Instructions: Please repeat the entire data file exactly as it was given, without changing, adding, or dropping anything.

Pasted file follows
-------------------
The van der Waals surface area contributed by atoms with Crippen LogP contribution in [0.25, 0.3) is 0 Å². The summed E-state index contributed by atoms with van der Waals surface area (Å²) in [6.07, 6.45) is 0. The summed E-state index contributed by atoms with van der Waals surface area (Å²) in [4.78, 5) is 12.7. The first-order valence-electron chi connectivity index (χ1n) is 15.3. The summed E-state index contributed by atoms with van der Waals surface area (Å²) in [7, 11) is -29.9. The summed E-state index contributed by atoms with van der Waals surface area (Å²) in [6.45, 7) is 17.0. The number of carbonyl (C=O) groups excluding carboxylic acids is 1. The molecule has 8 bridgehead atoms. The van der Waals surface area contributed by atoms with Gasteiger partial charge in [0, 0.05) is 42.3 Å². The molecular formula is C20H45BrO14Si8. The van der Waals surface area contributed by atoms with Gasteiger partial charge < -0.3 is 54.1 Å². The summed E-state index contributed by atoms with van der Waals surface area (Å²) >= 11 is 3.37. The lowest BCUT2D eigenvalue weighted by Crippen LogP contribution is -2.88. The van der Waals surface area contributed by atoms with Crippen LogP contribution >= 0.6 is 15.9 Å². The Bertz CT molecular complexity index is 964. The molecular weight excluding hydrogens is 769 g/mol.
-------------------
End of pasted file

The van der Waals surface area contributed by atoms with Crippen LogP contribution in [0.25, 0.3) is 0 Å². The summed E-state index contributed by atoms with van der Waals surface area (Å²) in [6.07, 6.45) is 0. The summed E-state index contributed by atoms with van der Waals surface area (Å²) in [4.78, 5) is 12.7. The first-order valence-electron chi connectivity index (χ1n) is 15.3. The summed E-state index contributed by atoms with van der Waals surface area (Å²) in [7, 11) is -29.9. The summed E-state index contributed by atoms with van der Waals surface area (Å²) in [6.45, 7) is 17.0. The number of carbonyl (C=O) groups excluding carboxylic acids is 1. The molecule has 8 bridgehead atoms. The van der Waals surface area contributed by atoms with Gasteiger partial charge in [0, 0.05) is 42.3 Å². The molecular formula is C20H45BrO14Si8. The van der Waals surface area contributed by atoms with Gasteiger partial charge < -0.3 is 54.1 Å². The summed E-state index contributed by atoms with van der Waals surface area (Å²) >= 11 is 3.37. The lowest BCUT2D eigenvalue weighted by Crippen LogP contribution is -2.88. The van der Waals surface area contributed by atoms with Crippen LogP contribution >= 0.6 is 15.9 Å². The Bertz CT molecular complexity index is 964. The molecular weight excluding hydrogens is 769 g/mol.